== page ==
Thank you for sharing!

Your article was successfully shared with the contacts you provided.
The Philadelphia real estate company Albert M. Greenfield & Co. has sued Wolf, Block, Schorr and Solis-Cohen LLP, the firm’s chairman and a partner at the firm, seeking $76 million in compensatory and punitive damages and alleging that the corporation lost real estate deals because Wolf Block represented competing parties. The lawsuit, filed in the Philadelphia Court of Common Pleas, names Wolf Block Chairman Mark L. Alderman and partner Robert C. Jacobs as defendants. Greenfield is alleging five separate counts: breach of fiduciary duty, legal malpractice, intentional interference with prospective contractual relations, fraudulent misrepresentation and nondisclosure and breach of contract. The suit claims the lawyers violated seven of the Rules of Professional Conduct and seeks $19 million in compensatory damages and $57 million in punitives. Bill Hangley of Philadelphia’s Hangley Aronchick Segal & Pudlin will defend the case and said that although he hasn’t seen the complaint yet, the charges are unfounded. Hangley said Greenfield has gotten the facts “very wrong” and that Wolf Block did not represent Greenfield in any of the real estate deals. “I think we will be making every effort to have the case thrown out,” Hangley said. “We don’t think there is any basis at all for this lawsuit.” Bala Cynwyd, Pa., attorney Michael S. Silberman of Silberman & DiFilippo filed the lawsuit on behalf of Greenfield. The complaint says that in September 1997 Greenfield retained Wolf Block to handle Greenfield’s conversion of the Pennsylvania Building at 1500 Chestnut St. from office space to apartments. The plan of conversion was successful, and Greenfield planned to convert other properties in Philadelphia in the same manner. He “shared and entrusted” his plans to Alderman and Jacobs, the complaint said. In May 1999, Greenfield began an attempt to acquire The Federation Building at 226 S. 16th St. to convert it from office space to apartments. Greenfield says in the complaint that he obtained the legal advice of Wolf Block, and particularly Jacobs, to structure and finance a “sealed bid” for the building. The complaint says Jacobs and Greenfield representatives met with bank officials to discuss a possible loan for the project. According to the complaint, the bank preliminarily agreed to provide certain loans if Greenfield were the successful bidder in the $3 million range. After those meetings, however, Greenfield actually submitted a bid for $2.6 million without notifying anyone at Wolf Block. Greenfield learned afterward that his bid was the second-highest of eight bids, with the number-one bidder, a New Jersey real estate developer named James Dwyer, offering $3.066 million. The complaint says after Greenfield learned he was outbid by Dwyer, he called Jacobs and asked him if he knew who Dwyer was and if Jacobs knew who represented Dwyer. According to the complaint, Jacobs responded, “I don’t know.” But Greenfield is alleging that Wolf Block itself represented Dwyer and that Jacobs even “attended the closing of the sale of The Federation Building on behalf” of Dwyer. THE PACKARD BUILDING In September 1999, Greenfield, allegedly retaining Wolf Block lawyers to structure and finance an offer, tried to acquire The Packard Building at 111 S. 15 St. to convert the property from offices into apartments, the complaint says. After some meetings and negotiations, Greenfield prepared and sent an offer of $7.1 million to Kenneth W. Malin, the real estate broker representing the owner of the building. After more discussion, Greenfield said, the company made a renewed offer which contained two purchase prices, one if a Tower Books lease was consummated as part of the deal and one price excluding the Tower lease. The Packard Building made a counteroffer saying it would accept $7.75 million for the building alone or $8.35 million if the Tower lease were signed. Greenfield says in the complaint that he contacted Jacobs and asked him to handle the financing and closing of the deal. Between Nov. 4, 1999, and Nov. 19, 1999, Greenfield and the building engaged in negotiations to work out the “nonmonetary terms” of the proposed agreement of sale. On Nov. 19, Jacobs told Greenfield that Greenfield “lost the deal” for The Packard Building. Greenfield asked Jacobs who bought it, and Jacobs said Dwyer did, according to the complaint. Hangley counters that Wolf Block did not represent Greenfield in either The Federation Building or The Packard Building deals. Hangley also said no attorneys at Wolf Block were involved in the representation of Dwyer until after he had already made successful bids on the two properties. After Greenfield learned of his failed attempt to acquire The Packard Building, he called Malin, and Malin told Greenfield that Dwyer’s deal “came out of nowhere,” according to the complaint. BROKERAGE COMMISSION SUIT Meanwhile, before the negotiations for The Federation Building and The Packard Building, in April 1998 Greenfield filed a civil action against Quinnco 1600 Arch LLC. Greenfield alleges that it sought payment of about $1.2 million for a leasing brokerage commission from a “lease” deal Greenfield says it brokered between Quinnco as landlord and Wolf Block as tenant. The property in question was at 1600 Arch St. Silberman represented Greenfield in that case. SunAmerica Affordable Housing Partners held at least a 50 percent partnership interest in Quinnco. Hangley said Greenfield had introduced Wolf Block to the transaction, and when Quinnco and SunAmerica pulled out of the transaction with the firm, Greenfield sued the companies because the deal deprived him of his commission. Wolf Block also filed suit in that case but decided not to sue Greenfield for the failed deal. Hangley said Wolf Block did not represent Greenfield during the negotiations. During settlement negotiations in the Quinnco litigation, Greenfield says in the complaint against the firm, Greenfield spoke with Jacobs about possibly buying the Arch St. property. In addition, the complaint says that Jacobs tried to mediate a settlement of the Greenfield/Quinnco litigation. In October 1999, the complaint says, Jacobs called Albert M. Greenfield III to inform him that Alderman wanted a meeting the next day consisting of Greenfield, Alderman, Jacobs and Dan Keating, Quinnco’s contractor, to try and mediate a settlement in the Quinnco litigation. The complaint alleges that Alderman “pressured” Albert Greenfield to accept a settlement of $250,000. The complaint goes on to allege that Alderman, while holding himself out as Greenfield’s attorney, was really representing the interest of Keating in the Quinnco litigation. Further, says the complaint, Greenfield believes that Keating was and/or was in the process of becoming a partner in Quinnco. Greenfield claims the loss of the deals has cost him $19 million in revenue that he would have made had he been able to fully exercise his plans to convert The Federation Building and The Packard Building into apartment space. Alleging that Wolf Block’s conduct was “willful and/or wanton,” Greenfield is seeking punitives on top of the compensatory damages.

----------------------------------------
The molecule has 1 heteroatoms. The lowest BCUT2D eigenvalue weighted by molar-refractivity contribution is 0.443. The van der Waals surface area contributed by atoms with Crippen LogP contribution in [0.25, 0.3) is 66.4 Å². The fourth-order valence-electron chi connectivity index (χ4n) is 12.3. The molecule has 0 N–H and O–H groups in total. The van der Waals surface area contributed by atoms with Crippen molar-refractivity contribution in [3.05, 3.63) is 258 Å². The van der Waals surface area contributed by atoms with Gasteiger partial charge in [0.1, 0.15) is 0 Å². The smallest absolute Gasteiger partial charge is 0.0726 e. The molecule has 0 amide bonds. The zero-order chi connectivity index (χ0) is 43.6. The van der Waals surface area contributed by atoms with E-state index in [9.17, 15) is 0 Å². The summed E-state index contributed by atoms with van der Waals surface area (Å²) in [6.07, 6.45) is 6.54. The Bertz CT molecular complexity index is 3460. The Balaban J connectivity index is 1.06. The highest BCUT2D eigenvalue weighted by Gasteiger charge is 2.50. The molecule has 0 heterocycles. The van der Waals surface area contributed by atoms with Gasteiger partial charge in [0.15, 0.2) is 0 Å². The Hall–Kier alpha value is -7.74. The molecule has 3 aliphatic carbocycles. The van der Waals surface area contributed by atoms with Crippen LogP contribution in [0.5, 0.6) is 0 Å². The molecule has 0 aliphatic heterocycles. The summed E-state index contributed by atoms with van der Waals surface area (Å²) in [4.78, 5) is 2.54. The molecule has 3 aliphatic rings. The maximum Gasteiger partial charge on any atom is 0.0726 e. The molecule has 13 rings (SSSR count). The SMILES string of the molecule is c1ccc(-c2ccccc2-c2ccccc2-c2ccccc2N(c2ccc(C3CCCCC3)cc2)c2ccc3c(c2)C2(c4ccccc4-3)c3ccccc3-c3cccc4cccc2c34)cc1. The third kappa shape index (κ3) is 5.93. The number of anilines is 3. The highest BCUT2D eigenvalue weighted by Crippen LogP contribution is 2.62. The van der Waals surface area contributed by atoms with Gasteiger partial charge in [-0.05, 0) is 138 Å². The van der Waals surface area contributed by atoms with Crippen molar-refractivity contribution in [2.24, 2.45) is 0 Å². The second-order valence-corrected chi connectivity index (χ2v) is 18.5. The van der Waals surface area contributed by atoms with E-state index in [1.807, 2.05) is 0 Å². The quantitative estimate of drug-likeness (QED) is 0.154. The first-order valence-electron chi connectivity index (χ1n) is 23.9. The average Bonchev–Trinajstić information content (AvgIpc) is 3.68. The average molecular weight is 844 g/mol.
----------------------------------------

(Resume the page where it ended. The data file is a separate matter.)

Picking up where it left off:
This content has been archived. It is available exclusively through our partner LexisNexis®.

To view this content, please continue to Lexis Advance®.

Not a Lexis Advance® Subscriber? Subscribe Now

Why am I seeing this?

LexisNexis® is now the exclusive third party online distributor of the broad collection of current and archived versions of ALM's legal news publications. LexisNexis® customers will be able to access and use ALM's content by subscribing to the LexisNexis® services via Lexis Advance®. This includes content from the National Law Journal®, The American Lawyer®, Law Technology News®, The New York Law Journal® and Corporate Counsel®, as well as ALM's other newspapers, directories, legal treatises, published and unpublished court opinions, and other sources of legal information.

ALM's content plays a significant role in your work and research, and now through this alliance LexisNexis® will bring you access to an even more comprehensive collection of legal content.

For questions call 1-877-256-2472 or contact us at [email protected]


ALM Legal Publication Newsletters

Sign Up Today and Never Miss Another Story.

As part of your digital membership, you can sign up for an unlimited number of a wide range of complimentary newsletters. Visit your My Account page to make your selections. Get the timely legal news and critical analysis you cannot afford to miss. Tailored just for you. In your inbox. Every day.

Copyright © 2020 ALM Media Properties, LLC. All Rights Reserved.